Hong Kong (AFP) – The dollar edged up further in Asia on Thursday as focus turned back to the United States after Donald Trump unveiled his market-friendly tax cut plans.
However, regional equities were unable to track their Wall Street counterparts higher despite a broad move back to riskier assets — as North Korea went on the backburner — with Treasury yields rising and safe-haven gold prices slipping.
After months of waiting Trump released a tax reform blueprint that would slash corporate rates, provide relief for firms that repatriate cash from overseas and reduce the number of tax brackets from seven to three.
The tycoon described it as “the largest tax cut, essentially, in the history of our country”, while House Speaker Paul Ryan said it was “a once-in-a-lifetime opportunity that is all about more jobs, fairer taxes and bigger pay checks for American families”.
Trump’s promise to reduce taxes, ramp up infrastructure spending and slash red tape helped drive a global market rally in the months after his November election win. But those gains fizzled as his legislative agenda suffered a series of blows and his White House has become embroiled in a host of crises.
The bill is expected to face a tough passage through Congress, with both sides of the aisle likely to question its affordability.
Still, the unveiling sparked a rally in the dollar as dealers bet such tax cuts would fuel inflation. The unit was already healthy following an indication from Federal Reserve boss Janet Yellen that she was in favour of further hikes.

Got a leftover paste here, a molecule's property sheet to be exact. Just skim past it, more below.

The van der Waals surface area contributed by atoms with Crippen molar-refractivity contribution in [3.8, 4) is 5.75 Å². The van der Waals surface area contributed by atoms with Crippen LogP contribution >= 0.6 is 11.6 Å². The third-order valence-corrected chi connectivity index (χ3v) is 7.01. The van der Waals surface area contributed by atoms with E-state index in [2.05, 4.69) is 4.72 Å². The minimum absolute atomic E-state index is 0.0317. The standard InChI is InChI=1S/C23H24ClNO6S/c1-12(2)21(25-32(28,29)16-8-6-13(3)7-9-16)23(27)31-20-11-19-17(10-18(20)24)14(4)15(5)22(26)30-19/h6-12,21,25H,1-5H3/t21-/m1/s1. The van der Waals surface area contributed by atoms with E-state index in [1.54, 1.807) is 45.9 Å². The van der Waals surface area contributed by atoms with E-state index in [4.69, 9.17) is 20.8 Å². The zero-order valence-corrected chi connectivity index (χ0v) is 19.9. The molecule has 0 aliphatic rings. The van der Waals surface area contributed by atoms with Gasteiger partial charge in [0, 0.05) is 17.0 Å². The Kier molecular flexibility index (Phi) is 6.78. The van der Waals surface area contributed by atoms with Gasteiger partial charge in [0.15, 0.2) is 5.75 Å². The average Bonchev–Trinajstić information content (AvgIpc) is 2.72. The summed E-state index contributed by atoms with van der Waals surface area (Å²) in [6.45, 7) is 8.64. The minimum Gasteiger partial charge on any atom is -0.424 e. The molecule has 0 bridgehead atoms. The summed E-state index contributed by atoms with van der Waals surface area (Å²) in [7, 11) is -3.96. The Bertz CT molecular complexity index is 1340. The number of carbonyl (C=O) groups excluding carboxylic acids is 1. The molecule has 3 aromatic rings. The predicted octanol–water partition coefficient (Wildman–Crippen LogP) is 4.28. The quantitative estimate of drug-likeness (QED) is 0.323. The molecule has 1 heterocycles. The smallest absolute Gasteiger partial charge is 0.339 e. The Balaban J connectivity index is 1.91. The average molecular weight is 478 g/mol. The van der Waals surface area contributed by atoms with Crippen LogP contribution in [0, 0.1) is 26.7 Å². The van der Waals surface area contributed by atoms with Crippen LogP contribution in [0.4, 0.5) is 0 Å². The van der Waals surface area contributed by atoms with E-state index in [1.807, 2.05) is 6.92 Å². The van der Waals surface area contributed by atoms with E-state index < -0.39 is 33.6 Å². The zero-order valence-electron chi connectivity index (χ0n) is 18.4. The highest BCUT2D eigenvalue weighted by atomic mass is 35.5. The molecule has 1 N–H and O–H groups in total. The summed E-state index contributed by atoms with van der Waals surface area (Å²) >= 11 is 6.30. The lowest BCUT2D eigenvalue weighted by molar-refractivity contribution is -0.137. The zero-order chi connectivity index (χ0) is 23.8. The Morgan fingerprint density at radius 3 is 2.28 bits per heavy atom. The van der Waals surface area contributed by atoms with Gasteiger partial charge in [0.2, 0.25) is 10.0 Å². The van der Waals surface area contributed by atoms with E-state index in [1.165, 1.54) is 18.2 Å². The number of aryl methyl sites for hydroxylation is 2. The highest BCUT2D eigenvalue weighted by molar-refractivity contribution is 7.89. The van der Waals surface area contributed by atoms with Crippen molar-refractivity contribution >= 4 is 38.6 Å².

– Eyes on Iraq –
“In the space of two days we’ve now had confirmation Janet Yellen is going to keep hiking rates and President Trump’s ‘Gang of 6’ have delivered a tax plan that might get through,” said Greg McKenna, chief market strategist at AxiTrader.
The dollar briefly broke the 113 yen mark for the first time since July on Wednesday before paring the gains in New York to sit at 112.79 yen. However, it resumed its gains in Asia.
The gains in the dollar against the yen helped Japan’s exporters, leaving the Nikkei 0.3 percent higher by the break.
However, while Sydney and Singapore eked out gains, Hong Kong, Shanghai and Seoul were all lower.
Oil market investors are keeping tabs on events in the Middle East after Kurds overwhelmingly voted for independence from Iraq, which has sparked fears of a crackdown by Baghdad and possible military confrontation.
The vote led Iraq’s leaders to threaten to take over oil fields in the region, while Turkey said it would cut off exports.
McKenna described the situation as “something to watch geopolitically and for oil traders as the market tightens up”.
– Key figures around 0230 GMT –
Tokyo – Nikkei 225: UP 0.3 percent at 20,325.52 (break)
Hong Kong – Hang Seng: DOWN 0.4 percent at 27,530.01
Shanghai – Composite: DOWN 0.2 percent at 3,340.01
Euro/dollar: UP at $1.1740 from $1.1745 at 2040 GMT
Dollar/yen: UP at 112.85 yen from 112.79 yen
Pound/dollar: UP at $1.3395 from $1.3387
Oil – West Texas Intermediate: DOWN five cents at $52.09 per barrel
Oil – Brent North Sea: DOWN 19 cents at $57.71 per barrel
New York – DOW: UP 0.3 percent at 22,340.71 (close)
London – FTSE 100: UP 0.4 percent at 7,313.51 (close)